Leave it to Marc Jacobs to deliver a neon-hued, big-shouldered, crimpy-haired eighties antidote to the gloom and doom of 2009. "I was thinking about the good old days in New York," he said after the show, "when getting dressed up was such a joy." By the good old days, Jacobs means the nights he spent at clubs like Area, the Palladium, and Paradise Garage. Maybe it was the recent Stephen Sprouse project he completed at Louis Vuitton, or perhaps it's the fact that he now lives in Paris full time, but his Fall show was a big, juicy nostalgic kiss to a city that doesn't really exist anymore.

The show started simply enough, with a gray cardigan sweater and charcoal trousers, but when the model walked past, you saw the back half of a kilt and braces—Jacobs' new uniform—and knew it was going to get personal. He worked his way through little silver-and-black A-line shifts; party dresses in metallic leathers and floral brocades with flaring, full skirts and monster shoulders; velvet bustier tops and high-waisted over-dyed jeans; and Crayola-bright jackets, capes, and hooded coats. The only filter that separated these clothes from their East Village forebears was the expensive, luxury fabrics they came in. Every girl had a different hairdo, shellacked into Mohawks, flips, and bouffants, and the makeup was straight off the album cover of Duran Duran's Rio. The cumulative effect of all that color, volume, and optimism? One editor called it "A Flock of Seagulls meets Alexis Carrington."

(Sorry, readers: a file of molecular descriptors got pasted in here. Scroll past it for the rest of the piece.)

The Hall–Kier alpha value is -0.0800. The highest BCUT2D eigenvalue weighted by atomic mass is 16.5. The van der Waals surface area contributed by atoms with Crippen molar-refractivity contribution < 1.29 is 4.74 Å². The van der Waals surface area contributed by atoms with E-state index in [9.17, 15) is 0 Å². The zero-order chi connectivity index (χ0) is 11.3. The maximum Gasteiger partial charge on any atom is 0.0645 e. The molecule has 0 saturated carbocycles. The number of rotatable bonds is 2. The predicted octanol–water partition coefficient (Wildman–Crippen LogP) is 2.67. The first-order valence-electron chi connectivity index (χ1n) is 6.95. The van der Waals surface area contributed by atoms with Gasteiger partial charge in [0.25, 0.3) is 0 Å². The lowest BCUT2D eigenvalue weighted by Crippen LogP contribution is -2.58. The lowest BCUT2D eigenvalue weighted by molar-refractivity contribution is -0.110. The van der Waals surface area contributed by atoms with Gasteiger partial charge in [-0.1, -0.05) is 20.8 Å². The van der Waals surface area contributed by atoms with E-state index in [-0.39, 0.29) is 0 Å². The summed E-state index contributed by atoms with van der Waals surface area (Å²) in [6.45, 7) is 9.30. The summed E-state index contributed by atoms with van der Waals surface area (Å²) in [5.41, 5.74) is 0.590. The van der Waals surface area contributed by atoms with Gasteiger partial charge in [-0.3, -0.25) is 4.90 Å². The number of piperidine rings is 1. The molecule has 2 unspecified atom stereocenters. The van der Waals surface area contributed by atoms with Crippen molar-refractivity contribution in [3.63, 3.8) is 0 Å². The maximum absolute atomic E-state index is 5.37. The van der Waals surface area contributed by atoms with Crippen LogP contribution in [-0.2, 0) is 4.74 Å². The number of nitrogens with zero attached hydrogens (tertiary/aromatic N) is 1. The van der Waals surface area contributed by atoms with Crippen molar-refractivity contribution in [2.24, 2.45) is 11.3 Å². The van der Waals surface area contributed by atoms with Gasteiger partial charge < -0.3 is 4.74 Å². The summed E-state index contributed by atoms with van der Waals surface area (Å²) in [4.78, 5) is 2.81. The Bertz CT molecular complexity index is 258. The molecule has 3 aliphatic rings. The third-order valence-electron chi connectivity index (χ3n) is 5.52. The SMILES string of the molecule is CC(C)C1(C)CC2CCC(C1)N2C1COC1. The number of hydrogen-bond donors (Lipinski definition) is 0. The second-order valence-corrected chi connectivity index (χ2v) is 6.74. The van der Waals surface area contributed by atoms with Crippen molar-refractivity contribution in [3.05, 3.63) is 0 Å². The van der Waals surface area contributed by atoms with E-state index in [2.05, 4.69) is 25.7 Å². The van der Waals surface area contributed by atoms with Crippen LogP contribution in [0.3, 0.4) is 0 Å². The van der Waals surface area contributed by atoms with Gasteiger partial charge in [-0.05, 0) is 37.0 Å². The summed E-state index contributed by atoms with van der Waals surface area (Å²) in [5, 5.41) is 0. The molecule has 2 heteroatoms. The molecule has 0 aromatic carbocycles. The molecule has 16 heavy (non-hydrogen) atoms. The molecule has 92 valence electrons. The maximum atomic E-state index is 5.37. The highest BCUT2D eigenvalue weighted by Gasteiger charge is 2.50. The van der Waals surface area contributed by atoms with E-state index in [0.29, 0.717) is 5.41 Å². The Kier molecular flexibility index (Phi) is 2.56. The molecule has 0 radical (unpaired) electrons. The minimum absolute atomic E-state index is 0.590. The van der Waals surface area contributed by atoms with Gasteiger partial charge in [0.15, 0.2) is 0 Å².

Will fashion as outrageously ebullient as this—in some cases, make that just plain outrageous—sell in the harsh reality of the late aughts? (And talking about harsh: More than 1,000 people were nixed from the invitation list this season in a cost-cutting slash and burn.) Jacobs insists that he wasn't thinking about the economy when he was working on the collection, and maybe he wasn't. These days, wagering that women will splash out on feel-good clothes is as good a bet as any.